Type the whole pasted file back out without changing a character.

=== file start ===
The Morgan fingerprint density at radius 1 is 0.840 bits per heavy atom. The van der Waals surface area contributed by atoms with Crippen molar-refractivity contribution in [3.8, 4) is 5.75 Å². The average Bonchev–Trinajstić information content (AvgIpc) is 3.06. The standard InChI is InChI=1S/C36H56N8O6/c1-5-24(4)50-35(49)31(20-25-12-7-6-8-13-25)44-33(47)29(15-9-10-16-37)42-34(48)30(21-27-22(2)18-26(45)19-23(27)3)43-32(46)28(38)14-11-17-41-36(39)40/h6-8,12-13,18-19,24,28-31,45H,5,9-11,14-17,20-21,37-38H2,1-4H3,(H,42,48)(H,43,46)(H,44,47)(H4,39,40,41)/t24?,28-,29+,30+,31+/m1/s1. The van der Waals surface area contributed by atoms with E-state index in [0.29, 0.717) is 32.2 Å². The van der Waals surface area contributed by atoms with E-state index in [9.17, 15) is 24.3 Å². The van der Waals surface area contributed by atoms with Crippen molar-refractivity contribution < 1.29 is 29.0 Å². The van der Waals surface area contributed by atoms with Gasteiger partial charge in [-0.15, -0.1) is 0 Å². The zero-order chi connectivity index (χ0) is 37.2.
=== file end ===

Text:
The Morgan fingerprint density at radius 1 is 0.840 bits per heavy atom. The van der Waals surface area contributed by atoms with Crippen molar-refractivity contribution in [3.8, 4) is 5.75 Å². The average Bonchev–Trinajstić information content (AvgIpc) is 3.06. The standard InChI is InChI=1S/C36H56N8O6/c1-5-24(4)50-35(49)31(20-25-12-7-6-8-13-25)44-33(47)29(15-9-10-16-37)42-34(48)30(21-27-22(2)18-26(45)19-23(27)3)43-32(46)28(38)14-11-17-41-36(39)40/h6-8,12-13,18-19,24,28-31,45H,5,9-11,14-17,20-21,37-38H2,1-4H3,(H,42,48)(H,43,46)(H,44,47)(H4,39,40,41)/t24?,28-,29+,30+,31+/m1/s1. The van der Waals surface area contributed by atoms with E-state index in [0.29, 0.717) is 32.2 Å². The van der Waals surface area contributed by atoms with E-state index in [9.17, 15) is 24.3 Å². The van der Waals surface area contributed by atoms with Crippen molar-refractivity contribution < 1.29 is 29.0 Å². The van der Waals surface area contributed by atoms with Gasteiger partial charge in [-0.15, -0.1) is 0 Å². The zero-order chi connectivity index (χ0) is 37.2.